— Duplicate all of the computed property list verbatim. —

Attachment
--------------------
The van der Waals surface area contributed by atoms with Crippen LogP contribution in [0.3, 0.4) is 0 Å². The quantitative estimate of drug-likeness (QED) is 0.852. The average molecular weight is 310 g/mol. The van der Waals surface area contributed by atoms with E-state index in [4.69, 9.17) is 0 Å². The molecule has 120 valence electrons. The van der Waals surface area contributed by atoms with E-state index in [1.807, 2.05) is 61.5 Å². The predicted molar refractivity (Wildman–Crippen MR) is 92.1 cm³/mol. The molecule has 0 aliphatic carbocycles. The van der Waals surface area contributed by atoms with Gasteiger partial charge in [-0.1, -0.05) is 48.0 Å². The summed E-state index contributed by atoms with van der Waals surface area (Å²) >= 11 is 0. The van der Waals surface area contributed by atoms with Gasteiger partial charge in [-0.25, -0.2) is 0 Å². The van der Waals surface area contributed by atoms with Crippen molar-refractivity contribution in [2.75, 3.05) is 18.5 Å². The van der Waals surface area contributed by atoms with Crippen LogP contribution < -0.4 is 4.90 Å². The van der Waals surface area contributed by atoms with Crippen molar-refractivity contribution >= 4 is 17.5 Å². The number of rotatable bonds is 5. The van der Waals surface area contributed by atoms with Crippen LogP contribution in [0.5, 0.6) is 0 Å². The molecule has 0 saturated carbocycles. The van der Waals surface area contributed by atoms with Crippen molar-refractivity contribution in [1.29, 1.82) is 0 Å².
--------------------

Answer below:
The van der Waals surface area contributed by atoms with Crippen LogP contribution in [0.3, 0.4) is 0 Å². The quantitative estimate of drug-likeness (QED) is 0.852. The average molecular weight is 310 g/mol. The van der Waals surface area contributed by atoms with E-state index in [4.69, 9.17) is 0 Å². The molecule has 120 valence electrons. The van der Waals surface area contributed by atoms with E-state index in [1.807, 2.05) is 61.5 Å². The predicted molar refractivity (Wildman–Crippen MR) is 92.1 cm³/mol. The molecule has 0 aliphatic carbocycles. The van der Waals surface area contributed by atoms with Gasteiger partial charge in [-0.1, -0.05) is 48.0 Å². The summed E-state index contributed by atoms with van der Waals surface area (Å²) >= 11 is 0. The van der Waals surface area contributed by atoms with Gasteiger partial charge in [-0.25, -0.2) is 0 Å². The van der Waals surface area contributed by atoms with Crippen molar-refractivity contribution in [2.75, 3.05) is 18.5 Å². The van der Waals surface area contributed by atoms with Crippen LogP contribution < -0.4 is 4.90 Å². The van der Waals surface area contributed by atoms with Crippen molar-refractivity contribution >= 4 is 17.5 Å². The number of rotatable bonds is 5. The van der Waals surface area contributed by atoms with Crippen LogP contribution in [0.5, 0.6) is 0 Å². The molecule has 0 saturated carbocycles. The van der Waals surface area contributed by atoms with Crippen molar-refractivity contribution in [1.29, 1.82) is 0 Å².